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Thinking in C++
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Both inheritance and composition allow you to create a new type from existing types, and both embed subobjects of the existing types inside the new type. Typically, however, you use composition to reuse existing types as part of the underlying implementation of the new type and inheritance when you want to force the new type to be the same type as the base class (type equivalence guarantees interface equivalence). Since the derived class has the base-class interface, it can be upcast to the base, which is critical for polymorphism as you’ll see in Chapter 15.

Although code reuse through composition and inheritance is very helpful for rapid project development, you’ll generally want to redesign your class hierarchy before allowing other programmers to become dependent on it. Your goal is a hierarchy in which each class has a specific use and is neither too big (encompassing so much functionality that it’s unwieldy to reuse) nor annoyingly small (you can’t use it by itself or without adding functionality).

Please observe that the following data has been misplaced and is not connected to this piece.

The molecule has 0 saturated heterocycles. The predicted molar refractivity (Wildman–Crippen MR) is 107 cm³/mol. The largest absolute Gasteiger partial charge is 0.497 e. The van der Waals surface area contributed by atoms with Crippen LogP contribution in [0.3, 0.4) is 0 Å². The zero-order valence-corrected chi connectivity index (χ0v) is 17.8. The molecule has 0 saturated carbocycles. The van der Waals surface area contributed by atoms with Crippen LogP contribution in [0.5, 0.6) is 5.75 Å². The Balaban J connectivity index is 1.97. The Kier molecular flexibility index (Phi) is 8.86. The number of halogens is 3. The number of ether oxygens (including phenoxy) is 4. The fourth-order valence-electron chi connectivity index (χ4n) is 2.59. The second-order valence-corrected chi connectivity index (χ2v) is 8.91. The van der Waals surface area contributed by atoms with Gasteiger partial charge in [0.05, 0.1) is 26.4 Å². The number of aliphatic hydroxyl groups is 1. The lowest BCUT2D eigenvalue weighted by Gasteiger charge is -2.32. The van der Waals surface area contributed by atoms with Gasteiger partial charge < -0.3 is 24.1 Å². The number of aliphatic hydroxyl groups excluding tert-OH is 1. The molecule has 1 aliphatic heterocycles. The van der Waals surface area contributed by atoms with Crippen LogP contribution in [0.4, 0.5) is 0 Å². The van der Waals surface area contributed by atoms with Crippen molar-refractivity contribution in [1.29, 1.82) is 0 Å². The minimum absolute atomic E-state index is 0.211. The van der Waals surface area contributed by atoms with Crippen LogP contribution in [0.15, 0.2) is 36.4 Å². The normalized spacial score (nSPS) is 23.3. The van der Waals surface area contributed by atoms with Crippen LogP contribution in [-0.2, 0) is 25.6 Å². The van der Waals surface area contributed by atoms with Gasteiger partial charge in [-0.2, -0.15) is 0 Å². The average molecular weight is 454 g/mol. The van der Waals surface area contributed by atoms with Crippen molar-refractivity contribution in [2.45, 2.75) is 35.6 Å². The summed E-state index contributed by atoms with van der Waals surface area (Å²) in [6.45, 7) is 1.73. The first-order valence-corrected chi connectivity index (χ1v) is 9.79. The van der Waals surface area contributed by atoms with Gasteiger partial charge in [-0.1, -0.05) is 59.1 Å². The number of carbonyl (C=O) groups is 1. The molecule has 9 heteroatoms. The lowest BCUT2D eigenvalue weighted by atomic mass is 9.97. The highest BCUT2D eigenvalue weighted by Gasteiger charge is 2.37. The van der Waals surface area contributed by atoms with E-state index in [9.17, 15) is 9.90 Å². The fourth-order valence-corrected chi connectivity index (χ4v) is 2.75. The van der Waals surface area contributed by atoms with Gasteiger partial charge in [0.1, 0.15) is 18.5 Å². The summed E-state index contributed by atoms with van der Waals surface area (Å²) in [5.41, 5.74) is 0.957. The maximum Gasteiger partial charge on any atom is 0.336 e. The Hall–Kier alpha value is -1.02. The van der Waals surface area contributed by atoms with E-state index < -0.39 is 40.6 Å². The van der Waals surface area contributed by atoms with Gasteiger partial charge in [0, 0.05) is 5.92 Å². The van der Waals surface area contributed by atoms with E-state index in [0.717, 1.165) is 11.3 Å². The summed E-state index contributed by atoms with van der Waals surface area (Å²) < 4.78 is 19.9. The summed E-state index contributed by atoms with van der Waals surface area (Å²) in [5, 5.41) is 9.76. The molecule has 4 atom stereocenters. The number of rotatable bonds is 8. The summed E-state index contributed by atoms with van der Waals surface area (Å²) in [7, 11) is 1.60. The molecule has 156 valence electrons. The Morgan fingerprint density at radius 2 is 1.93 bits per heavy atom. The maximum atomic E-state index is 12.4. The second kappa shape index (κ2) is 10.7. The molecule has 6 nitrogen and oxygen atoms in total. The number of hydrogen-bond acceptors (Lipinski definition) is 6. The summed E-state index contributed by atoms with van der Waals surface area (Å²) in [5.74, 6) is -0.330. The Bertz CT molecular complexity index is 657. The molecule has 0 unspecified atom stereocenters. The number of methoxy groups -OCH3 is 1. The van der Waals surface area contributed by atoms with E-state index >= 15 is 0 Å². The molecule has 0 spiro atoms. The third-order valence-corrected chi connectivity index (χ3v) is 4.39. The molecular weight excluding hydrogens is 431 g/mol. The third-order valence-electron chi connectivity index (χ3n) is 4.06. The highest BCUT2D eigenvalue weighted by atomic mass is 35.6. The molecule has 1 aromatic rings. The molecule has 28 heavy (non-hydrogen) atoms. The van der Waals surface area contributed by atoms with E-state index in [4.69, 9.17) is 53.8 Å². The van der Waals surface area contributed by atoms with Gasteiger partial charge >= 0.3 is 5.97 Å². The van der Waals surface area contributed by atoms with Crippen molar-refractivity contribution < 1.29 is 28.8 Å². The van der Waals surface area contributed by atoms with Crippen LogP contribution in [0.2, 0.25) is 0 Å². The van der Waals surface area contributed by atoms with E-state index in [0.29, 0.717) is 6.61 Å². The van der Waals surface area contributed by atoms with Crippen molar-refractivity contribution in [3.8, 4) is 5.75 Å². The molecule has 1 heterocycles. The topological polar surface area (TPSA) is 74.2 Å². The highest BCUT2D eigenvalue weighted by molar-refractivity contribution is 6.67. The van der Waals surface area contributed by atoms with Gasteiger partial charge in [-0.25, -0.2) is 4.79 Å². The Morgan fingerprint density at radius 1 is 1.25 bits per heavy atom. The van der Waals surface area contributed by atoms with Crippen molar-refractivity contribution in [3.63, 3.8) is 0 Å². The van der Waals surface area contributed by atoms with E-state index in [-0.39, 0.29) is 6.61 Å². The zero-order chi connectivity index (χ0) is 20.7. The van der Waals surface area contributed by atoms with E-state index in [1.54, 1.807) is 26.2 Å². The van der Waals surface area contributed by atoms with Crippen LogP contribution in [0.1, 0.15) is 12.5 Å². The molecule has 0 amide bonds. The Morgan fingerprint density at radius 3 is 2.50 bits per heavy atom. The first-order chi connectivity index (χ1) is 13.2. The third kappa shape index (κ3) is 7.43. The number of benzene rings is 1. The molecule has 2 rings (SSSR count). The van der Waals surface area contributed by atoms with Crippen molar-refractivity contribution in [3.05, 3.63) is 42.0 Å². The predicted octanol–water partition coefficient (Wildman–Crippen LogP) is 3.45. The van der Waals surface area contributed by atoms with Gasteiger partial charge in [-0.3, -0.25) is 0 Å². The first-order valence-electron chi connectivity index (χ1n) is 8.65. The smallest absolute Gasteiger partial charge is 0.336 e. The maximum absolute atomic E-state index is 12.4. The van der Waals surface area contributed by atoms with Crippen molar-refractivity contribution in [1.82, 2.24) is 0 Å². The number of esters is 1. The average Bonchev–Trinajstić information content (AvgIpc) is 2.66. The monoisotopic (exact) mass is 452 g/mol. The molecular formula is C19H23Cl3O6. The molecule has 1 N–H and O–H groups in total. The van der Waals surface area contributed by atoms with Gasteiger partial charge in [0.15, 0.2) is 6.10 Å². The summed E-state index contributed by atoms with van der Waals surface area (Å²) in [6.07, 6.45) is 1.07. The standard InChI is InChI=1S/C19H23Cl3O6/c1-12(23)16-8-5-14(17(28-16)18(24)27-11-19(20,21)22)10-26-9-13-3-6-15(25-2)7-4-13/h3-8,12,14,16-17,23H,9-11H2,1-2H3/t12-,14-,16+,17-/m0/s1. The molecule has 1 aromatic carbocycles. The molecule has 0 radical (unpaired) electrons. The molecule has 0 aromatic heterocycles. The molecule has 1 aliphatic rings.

Thinking in C++
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   Reproduced courtesy of Bruce Eckel, MindView, Inc. Design by Interspire